President Biden is set to allow payments on student loans to resume, just as expanded child tax credits end, potentially putting millions of Americans in a financial bind just as COVID-19 cases are rising.
Democrats passed the expanded child tax credit as part of their pandemic relief bill in March, resulting in a $300 monthly payment per child to most families. The last of those payments went out earlier this month, and while the White House had been planning to extend the credits through its Build Back Better legislation, that bill has stalled in the Senate.
According to studies from Columbia University and the left-leaning think tank Center for Budget and Policy Priorities, the expanded tax credit cut childhood poverty in the country by at least 40 percent. A November poll from Yahoo News and YouGov found 49 percent support for extending the credit for an additional year, with 31 percent in opposition.
Meanwhile, a pause on student loan repayment initially put into place under former President Donald Trump and twice extended by Biden is set to expire on Jan. 31. Tens of millions of Americans would then have to grapple with student loan payments averaging about $400 per month.
If the tax credits are not renewed while loan payments are resumed, many families will see their monthly budgets affected, just as COVID-19 cases, hospitalizations and deaths rise across the country, powered by the Delta and Omicron variants.
Prominent Democrats have called on Biden to extend the pause on student loan payments. In a letter to the White House last week, Senate Majority Leader Chuck Schumer, D-N.Y., Sen. Elizabeth Warren, D-Mass., and Rep. Ayanna Pressley, D-Mass., estimated that a resumption of payments would cost approximately 18 million American families more than $85 billion in 2022.
“In order to prevent the student debt crisis from dragging down on our economic recovery, undermining the effectiveness of the American Rescue Plan, and causing unnecessary pain and stress for American families, we strongly urge you to extend the pause on student loan payments and interest and act to cancel student debt,” the three legislators wrote.
White House press secretary Jen Psaki was asked last week whether Biden would consider extending the moratorium, responding, "We're still assessing the impact of the Omicron variant, but a smooth transition back into repayment is a high priority for the administration.”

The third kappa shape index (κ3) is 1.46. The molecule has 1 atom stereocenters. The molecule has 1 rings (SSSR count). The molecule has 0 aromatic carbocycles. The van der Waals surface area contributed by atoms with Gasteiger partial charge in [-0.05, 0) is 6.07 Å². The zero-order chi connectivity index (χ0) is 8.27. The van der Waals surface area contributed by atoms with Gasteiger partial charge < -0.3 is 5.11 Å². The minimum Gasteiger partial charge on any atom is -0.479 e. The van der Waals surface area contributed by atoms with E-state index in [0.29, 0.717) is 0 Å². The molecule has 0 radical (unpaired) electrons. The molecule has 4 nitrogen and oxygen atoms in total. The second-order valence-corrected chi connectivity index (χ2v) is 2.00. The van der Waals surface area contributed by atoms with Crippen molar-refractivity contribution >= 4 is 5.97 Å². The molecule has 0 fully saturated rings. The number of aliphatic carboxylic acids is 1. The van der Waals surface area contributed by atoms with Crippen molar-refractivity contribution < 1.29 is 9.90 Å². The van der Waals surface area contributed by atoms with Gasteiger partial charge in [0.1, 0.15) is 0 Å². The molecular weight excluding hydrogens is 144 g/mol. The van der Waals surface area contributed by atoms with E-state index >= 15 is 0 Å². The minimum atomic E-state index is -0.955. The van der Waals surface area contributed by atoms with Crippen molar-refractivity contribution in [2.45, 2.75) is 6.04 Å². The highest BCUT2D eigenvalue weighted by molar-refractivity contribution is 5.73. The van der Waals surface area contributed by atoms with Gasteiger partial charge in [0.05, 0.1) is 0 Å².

"In the coming weeks, we will release more details about our plan and will engage directly with student loan borrowers to ensure that they have the resources they need and are in the appropriate repayment plan," Psaki added.
While Schumer had hoped to pass the Build Back Better deal by Christmas, Democratic leaders have been unable to come to an agreement with Sen. Joe Manchin, D-W.Va., over the final details, ranging from the total size of the legislation to how it will be funded. In order to pass the legislation through the budget reconciliation process, all 50 senators in the Democratic caucus must agree on the bill.
While it’s possible Senate Democrats will come to an agreement in early 2022, there is no guarantee that even a pared-down bill would be able to pass.
The faltering budget deal led some Democrats this week to say their focus was now on voting rights legislation, and Biden said Wednesday that there was “nothing domestically more important than voting rights.” The family of Martin Luther King, Jr. has said they will not celebrate the holiday honoring the slain civil rights icon next month unless a voting rights package has passed.
However, in order for voting rights to pass, Democrats would either need to get 10 Republican votes, which is unlikely, or find a way around the legislative filibuster, such as a “carve-out” for bills related to voting.
Democrats had floated the idea of a special carve-out specifically for voting rights that would allow them to pass the package without permanently removing the filibuster, but Sen. Kyrsten Sinema, D-Ariz., said Thursday she was not in favor of such a move, essentially killing the plan.
The party recently used a similar carve-out maneuver to pass an increase of the debt ceiling, frustrating many — including Sen. Raphael Warnock, D-Ga. — that the tactic couldn’t be used again for an issue they view as more important.
“We think it’s so important that we change the rule in order to save the economy,” Warnock told NBC News this week. “Well, the warning lights on our democracy are blinking right now, and we seem unwilling to respond with the same urgency to protect the democracy that we have to protect the economy.”